Your Lent doesn’t have to end on a crash and burn. There is still time to finish it well. Thankfully, Lent is long enough (six weeks!) so that we have time to pick up and start again when we drop off through our own weakness, forgetfulness, or carelessness. If you struggle to make the big heroic sacrifices, here are simple things that you can do each day of the week to help prepare your soul for Easter.
St. Joseph is one of the most loved saints because he is the man who God chose among all others to be the special guardian of the Incarnate Jesus Christ and His mother, the Blessed Virgin Mary. He is the human guardian of the Holy Family.
One of our most popular-selling books is The Life of the Blessed Virgin Mary by St. Anne Catherine Emmerich. St. Anne Catherine Emmerich (1774-1824) was a nun, mystic, and visionary who had the grace of unusual glimpses with remarkable detail into the life of the Holy Family.
Prayers focused on the Passion of Christ and the redemption offered through his sacrifice is an important part of Lenten devotional prayers. This litany focuses in particular on his Precious Blood, which was shed for us and washes away our sins, and which we receive into our souls, really and truly, in Holy Communion. This is a great mystery, which this litany can help us to reflect on more deeply so that we can better appreciate what a tremendous gift has been given to us.
This prayer to St. Joseph is said to be dated to the year 50 A.D., which, if accurate, would make it part of the apostolic tradition. Nevertheless, it is very old and is among the most loved of our traditional Catholic prayers. It has been recited by the faithful for generations, with much positive effect. We do know that this prayer received an imprimatur in 1950 from the Bishop of Pittsburgh, Hugh Boyle. After the Blessed Virgin Mary, St. Joseph is the most beloved and efficacious saint in heaven, and the guardian and protector of the Universal Church.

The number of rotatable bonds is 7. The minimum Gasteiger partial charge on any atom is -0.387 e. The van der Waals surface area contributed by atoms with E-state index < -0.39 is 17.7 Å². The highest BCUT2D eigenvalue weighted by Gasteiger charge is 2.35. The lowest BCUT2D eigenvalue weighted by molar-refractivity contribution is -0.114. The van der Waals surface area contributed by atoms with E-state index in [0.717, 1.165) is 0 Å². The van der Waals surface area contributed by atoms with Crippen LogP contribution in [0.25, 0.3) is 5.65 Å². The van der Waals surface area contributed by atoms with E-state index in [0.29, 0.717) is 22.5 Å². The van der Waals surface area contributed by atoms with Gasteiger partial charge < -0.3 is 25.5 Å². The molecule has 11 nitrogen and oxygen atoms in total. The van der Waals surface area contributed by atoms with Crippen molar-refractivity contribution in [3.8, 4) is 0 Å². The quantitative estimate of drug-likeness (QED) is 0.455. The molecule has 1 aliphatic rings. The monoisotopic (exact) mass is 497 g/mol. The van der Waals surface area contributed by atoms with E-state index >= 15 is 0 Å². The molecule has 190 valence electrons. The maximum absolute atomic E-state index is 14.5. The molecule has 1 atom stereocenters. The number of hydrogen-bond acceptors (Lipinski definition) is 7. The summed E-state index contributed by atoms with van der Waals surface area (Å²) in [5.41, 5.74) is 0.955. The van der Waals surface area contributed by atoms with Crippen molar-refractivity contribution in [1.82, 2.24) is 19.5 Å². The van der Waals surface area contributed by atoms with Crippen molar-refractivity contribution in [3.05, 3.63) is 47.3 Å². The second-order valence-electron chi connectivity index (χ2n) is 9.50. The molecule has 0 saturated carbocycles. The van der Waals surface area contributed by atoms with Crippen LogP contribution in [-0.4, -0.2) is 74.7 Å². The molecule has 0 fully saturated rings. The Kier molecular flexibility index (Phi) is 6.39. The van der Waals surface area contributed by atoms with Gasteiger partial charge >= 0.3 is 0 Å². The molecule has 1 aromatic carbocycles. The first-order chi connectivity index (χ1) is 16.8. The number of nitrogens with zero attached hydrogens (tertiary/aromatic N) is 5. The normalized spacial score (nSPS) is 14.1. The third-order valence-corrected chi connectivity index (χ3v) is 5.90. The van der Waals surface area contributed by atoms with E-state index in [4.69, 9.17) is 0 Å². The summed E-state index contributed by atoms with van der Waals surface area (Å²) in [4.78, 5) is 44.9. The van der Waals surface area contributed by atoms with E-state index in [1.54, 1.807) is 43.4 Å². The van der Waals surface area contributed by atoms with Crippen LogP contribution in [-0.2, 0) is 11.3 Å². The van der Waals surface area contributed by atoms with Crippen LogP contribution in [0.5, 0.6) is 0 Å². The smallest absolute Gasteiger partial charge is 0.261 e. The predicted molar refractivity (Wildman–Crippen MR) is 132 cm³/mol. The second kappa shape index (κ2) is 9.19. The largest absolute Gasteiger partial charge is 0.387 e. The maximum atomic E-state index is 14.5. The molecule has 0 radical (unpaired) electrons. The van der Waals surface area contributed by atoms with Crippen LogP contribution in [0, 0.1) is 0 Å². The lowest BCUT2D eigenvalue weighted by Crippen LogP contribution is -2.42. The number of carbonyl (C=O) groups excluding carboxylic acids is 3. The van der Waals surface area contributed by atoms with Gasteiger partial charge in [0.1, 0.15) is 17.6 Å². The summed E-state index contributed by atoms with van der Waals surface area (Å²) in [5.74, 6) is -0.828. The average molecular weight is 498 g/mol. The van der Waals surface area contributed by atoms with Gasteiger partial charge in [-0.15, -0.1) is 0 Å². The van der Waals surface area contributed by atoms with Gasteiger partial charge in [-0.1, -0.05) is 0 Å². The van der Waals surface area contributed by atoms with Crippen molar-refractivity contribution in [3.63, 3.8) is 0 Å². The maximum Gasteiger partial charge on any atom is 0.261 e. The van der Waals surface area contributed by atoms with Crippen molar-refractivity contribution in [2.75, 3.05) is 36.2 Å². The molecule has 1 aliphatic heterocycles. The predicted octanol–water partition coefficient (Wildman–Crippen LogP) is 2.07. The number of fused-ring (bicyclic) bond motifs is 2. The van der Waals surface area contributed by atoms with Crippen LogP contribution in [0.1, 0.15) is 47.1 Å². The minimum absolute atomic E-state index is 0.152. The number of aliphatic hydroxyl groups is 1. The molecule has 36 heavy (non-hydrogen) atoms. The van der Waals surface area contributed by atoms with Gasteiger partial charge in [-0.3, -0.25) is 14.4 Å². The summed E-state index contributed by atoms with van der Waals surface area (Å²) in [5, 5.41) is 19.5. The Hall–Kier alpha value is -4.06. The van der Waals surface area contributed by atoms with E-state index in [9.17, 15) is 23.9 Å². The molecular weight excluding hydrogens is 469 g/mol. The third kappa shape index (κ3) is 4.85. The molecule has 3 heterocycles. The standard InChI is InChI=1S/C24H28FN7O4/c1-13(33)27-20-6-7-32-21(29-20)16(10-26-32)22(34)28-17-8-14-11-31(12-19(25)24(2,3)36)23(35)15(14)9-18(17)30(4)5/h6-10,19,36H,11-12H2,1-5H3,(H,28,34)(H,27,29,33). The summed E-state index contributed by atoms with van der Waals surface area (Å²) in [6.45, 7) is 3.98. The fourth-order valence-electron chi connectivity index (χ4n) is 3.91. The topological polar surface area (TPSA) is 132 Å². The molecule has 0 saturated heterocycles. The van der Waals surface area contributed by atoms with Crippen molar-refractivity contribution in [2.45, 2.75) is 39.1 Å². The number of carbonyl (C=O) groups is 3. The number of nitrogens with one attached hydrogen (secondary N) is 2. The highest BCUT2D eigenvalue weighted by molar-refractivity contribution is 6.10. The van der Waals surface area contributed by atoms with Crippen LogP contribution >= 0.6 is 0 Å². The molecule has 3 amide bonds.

The story of how St. Patrick converted the Irish Celts is a fascinating one. His show down with the Druid occult—where God used him as an instrument to proclaim the Gospel of Jesus Christ, establishing the Christian religion all over the island— is not much different than what you’d read in the Old Testament about Elijah and the prophets of Baal or Moses and the Egyptian magicians.
For many centuries, brewers have invoked the names of patron saints to bless and protect their beers. Since the early brewing process was not well understood, often times the batch of beer was not fit for drinking. The poor quality was mystically blamed on evil spirits and specifically on “brew witches” or “beer witches.”
There is no better companion for our Lenten prayer journey than our Blessed Mother. During this season of penance, she who witnessed her Divine Son suffer and die for the sins of mankind can assist our hearts to have true contrition for our personal contribution to his pains. We may often think of the Blessed Mother as being serene and joyful, but during Lent it is good for us to meditate on her title of Our Lady of Sorrows, beautifully recounted in the prayer below.
St. Patrick lived in 5th century Ireland, a time of pagan Druid priests, Celtic rituals, and nature-worship. St. Patrick successfully, and peacefully, converted the entire island by brilliantly using their own pagan traditions, images, and spirituality to teach them about the Christian faith.
Although this prayer is wonderful to pray regularly when our pride rears its ugly head, it is an especially poignant prayer and meditation for the Lenten season. Our ultimate example in humility is our Savior Jesus Christ, who willingly suffered in silence on our behalf each one of the things listed in this litany.
Penance simply means the repentance of sins by taking some form of action in reparation for that sin. Just as we sinned by actually committing or omitting something we shouldn’t have, so we should do penance by actually committing or omitting something to make up for it. The reason for this is that doing penance turns our hearts and souls away from sin and back on the right path towards God and towards a life of holiness.